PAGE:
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Oxidative Stress in Mouse Sperm Impairs Embryo Development, Fetal Growth and Alters Adiposity and Glucose Regulation in Female Offspring

  • Michelle Lane ,

    Affiliations Discipline of Obstetrics and Gynaecology, School of Paediatrics and Reproductive Health and Robinson Institute, University of Adelaide, South Australia, Australia, Repromed, Dulwich, South Australia, Australia

  • Nicole O. McPherson,

    Affiliation Discipline of Obstetrics and Gynaecology, School of Paediatrics and Reproductive Health and Robinson Institute, University of Adelaide, South Australia, Australia

  • Tod Fullston,

    Affiliation Discipline of Obstetrics and Gynaecology, School of Paediatrics and Reproductive Health and Robinson Institute, University of Adelaide, South Australia, Australia

  • Marni Spillane,

    Affiliation Discipline of Obstetrics and Gynaecology, School of Paediatrics and Reproductive Health and Robinson Institute, University of Adelaide, South Australia, Australia

  • Lauren Sandeman,

    Affiliation Discipline of Obstetrics and Gynaecology, School of Paediatrics and Reproductive Health and Robinson Institute, University of Adelaide, South Australia, Australia

  • Wan Xian Kang,

    Affiliation Discipline of Obstetrics and Gynaecology, School of Paediatrics and Reproductive Health and Robinson Institute, University of Adelaide, South Australia, Australia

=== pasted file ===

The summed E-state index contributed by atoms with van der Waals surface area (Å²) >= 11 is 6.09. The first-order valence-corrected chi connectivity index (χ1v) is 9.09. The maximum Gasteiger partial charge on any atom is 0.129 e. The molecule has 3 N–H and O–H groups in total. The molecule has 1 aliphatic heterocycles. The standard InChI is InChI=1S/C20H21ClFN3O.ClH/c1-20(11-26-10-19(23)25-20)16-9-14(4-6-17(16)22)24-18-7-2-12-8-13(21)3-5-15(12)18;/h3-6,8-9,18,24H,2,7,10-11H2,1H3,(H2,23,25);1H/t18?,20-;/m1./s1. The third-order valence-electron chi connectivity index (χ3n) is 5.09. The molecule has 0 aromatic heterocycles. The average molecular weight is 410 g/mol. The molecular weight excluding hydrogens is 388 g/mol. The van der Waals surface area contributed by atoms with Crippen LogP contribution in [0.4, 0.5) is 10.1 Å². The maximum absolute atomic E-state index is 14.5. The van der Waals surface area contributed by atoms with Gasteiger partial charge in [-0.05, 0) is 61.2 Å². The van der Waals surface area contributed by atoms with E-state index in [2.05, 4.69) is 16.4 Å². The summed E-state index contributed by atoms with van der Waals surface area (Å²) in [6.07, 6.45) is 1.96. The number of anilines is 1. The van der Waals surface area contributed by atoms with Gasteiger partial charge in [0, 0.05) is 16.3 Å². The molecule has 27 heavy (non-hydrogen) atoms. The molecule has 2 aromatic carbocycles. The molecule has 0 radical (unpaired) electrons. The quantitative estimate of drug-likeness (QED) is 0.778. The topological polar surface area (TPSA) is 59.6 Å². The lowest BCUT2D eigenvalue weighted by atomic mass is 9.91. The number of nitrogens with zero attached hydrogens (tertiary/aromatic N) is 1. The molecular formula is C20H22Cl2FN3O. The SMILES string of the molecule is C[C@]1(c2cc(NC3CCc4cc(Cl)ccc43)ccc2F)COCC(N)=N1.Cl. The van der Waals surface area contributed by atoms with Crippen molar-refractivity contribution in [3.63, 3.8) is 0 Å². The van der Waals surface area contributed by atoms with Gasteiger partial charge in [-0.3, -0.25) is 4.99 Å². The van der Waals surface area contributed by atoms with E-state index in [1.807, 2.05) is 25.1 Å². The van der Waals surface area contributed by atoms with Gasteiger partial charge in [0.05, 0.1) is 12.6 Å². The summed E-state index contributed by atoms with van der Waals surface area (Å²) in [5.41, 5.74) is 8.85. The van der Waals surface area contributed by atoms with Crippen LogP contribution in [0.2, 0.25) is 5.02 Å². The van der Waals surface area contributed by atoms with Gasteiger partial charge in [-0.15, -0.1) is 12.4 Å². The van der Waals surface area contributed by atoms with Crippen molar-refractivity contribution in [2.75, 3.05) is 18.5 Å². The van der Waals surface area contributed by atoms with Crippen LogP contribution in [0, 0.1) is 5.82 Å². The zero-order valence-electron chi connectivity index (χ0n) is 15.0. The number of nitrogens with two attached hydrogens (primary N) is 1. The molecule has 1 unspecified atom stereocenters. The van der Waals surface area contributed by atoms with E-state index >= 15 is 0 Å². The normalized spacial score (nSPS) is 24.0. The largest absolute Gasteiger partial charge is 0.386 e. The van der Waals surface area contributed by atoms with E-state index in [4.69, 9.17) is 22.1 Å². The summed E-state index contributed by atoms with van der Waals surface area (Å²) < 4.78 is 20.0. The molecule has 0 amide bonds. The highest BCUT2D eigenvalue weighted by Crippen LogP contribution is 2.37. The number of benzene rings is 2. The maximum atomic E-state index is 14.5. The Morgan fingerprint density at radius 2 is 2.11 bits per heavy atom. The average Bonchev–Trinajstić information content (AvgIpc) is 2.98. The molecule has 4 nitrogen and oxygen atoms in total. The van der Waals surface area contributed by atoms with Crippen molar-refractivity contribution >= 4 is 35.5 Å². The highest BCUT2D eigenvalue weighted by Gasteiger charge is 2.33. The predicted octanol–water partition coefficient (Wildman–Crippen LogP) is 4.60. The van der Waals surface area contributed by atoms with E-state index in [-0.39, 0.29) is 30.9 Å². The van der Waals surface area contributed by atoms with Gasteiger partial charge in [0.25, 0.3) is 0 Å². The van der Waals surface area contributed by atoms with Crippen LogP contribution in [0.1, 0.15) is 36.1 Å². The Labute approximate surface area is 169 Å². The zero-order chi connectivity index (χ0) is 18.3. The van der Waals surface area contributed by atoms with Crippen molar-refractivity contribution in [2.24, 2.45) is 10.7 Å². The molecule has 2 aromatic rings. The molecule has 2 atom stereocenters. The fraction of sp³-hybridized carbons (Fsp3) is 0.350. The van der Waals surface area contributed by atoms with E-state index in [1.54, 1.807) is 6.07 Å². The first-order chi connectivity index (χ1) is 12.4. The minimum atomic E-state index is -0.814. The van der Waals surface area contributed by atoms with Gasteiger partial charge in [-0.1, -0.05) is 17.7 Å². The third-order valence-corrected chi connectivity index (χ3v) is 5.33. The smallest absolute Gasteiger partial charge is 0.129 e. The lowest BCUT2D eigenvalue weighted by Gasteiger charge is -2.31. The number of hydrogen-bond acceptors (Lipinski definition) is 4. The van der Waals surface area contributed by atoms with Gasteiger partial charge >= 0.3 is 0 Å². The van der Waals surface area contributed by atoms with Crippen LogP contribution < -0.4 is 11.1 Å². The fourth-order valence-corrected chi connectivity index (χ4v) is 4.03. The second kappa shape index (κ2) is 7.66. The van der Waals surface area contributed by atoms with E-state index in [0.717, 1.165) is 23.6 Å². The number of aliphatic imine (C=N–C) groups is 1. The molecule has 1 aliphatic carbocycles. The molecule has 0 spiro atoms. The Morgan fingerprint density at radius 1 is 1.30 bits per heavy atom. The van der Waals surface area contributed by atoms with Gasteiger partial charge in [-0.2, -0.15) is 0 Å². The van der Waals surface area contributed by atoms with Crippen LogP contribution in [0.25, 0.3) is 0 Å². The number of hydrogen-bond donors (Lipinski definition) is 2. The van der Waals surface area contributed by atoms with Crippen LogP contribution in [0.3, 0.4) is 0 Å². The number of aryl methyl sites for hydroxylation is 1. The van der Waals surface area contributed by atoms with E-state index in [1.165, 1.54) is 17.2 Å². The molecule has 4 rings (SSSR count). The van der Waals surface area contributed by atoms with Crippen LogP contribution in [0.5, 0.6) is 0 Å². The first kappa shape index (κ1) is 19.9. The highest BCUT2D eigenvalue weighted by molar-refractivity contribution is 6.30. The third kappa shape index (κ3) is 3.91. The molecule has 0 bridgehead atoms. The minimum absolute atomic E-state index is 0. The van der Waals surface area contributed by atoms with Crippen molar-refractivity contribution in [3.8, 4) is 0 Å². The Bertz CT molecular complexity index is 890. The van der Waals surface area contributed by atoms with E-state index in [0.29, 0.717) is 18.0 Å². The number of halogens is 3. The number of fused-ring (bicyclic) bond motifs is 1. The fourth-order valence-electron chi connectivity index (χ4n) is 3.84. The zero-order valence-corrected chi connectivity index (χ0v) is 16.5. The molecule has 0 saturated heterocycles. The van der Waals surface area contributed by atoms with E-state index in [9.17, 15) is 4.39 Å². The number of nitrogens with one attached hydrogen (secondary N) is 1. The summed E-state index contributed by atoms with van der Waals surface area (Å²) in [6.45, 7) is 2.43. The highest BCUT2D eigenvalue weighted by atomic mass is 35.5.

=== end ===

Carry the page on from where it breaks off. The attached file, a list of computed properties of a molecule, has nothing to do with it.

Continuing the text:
• Deirdre L. Zander-Fox

    Affiliations Discipline of Obstetrics and Gynaecology, School of Paediatrics and Reproductive Health and Robinson Institute, University of Adelaide, South Australia, Australia, Repromed, Dulwich, South Australia, Australia

Oxidative Stress in Mouse Sperm Impairs Embryo Development, Fetal Growth and Alters Adiposity and Glucose Regulation in Female Offspring

  • Michelle Lane, 
  • Nicole O. McPherson, 
  • Tod Fullston, 
  • Marni Spillane, 
  • Lauren Sandeman, 
  • Wan Xian Kang, 
  • Deirdre L. Zander-Fox


Paternal health cues are able to program the health of the next generation however the mechanism for this transmission is unknown. Reactive oxygen species (ROS) are increased in many paternal pathologies, some of which program offspring health, and are known to induce DNA damage and alter the methylation pattern of chromatin. We therefore investigated whether a chemically induced increase of ROS in sperm impairs embryo, pregnancy and offspring health. Mouse sperm was exposed to 1500 µM of hydrogen peroxide (H2O2), which induced oxidative damage, however did not affect sperm motility or the ability to bind and fertilize an oocyte. Sperm treated with H2O2 delayed on-time development of subsequent embryos, decreased the ratio of inner cell mass cells (ICM) in the resulting blastocyst and reduced implantation rates. Crown-rump length at day 18 of gestation was also reduced in offspring produced by H2O2 treated sperm. Female offspring from H2O2 treated sperm were smaller, became glucose intolerant and accumulated increased levels of adipose tissue compared to control female offspring. Interestingly male offspring phenotype was less severe with increases in fat depots only seen at 4 weeks of age, which was restored to that of control offspring later in life, demonstrating sex-specific impacts on offspring. This study implicates elevated sperm ROS concentrations, which are common to many paternal health pathologies, as a mediator of programming offspring for metabolic syndrome and obesity.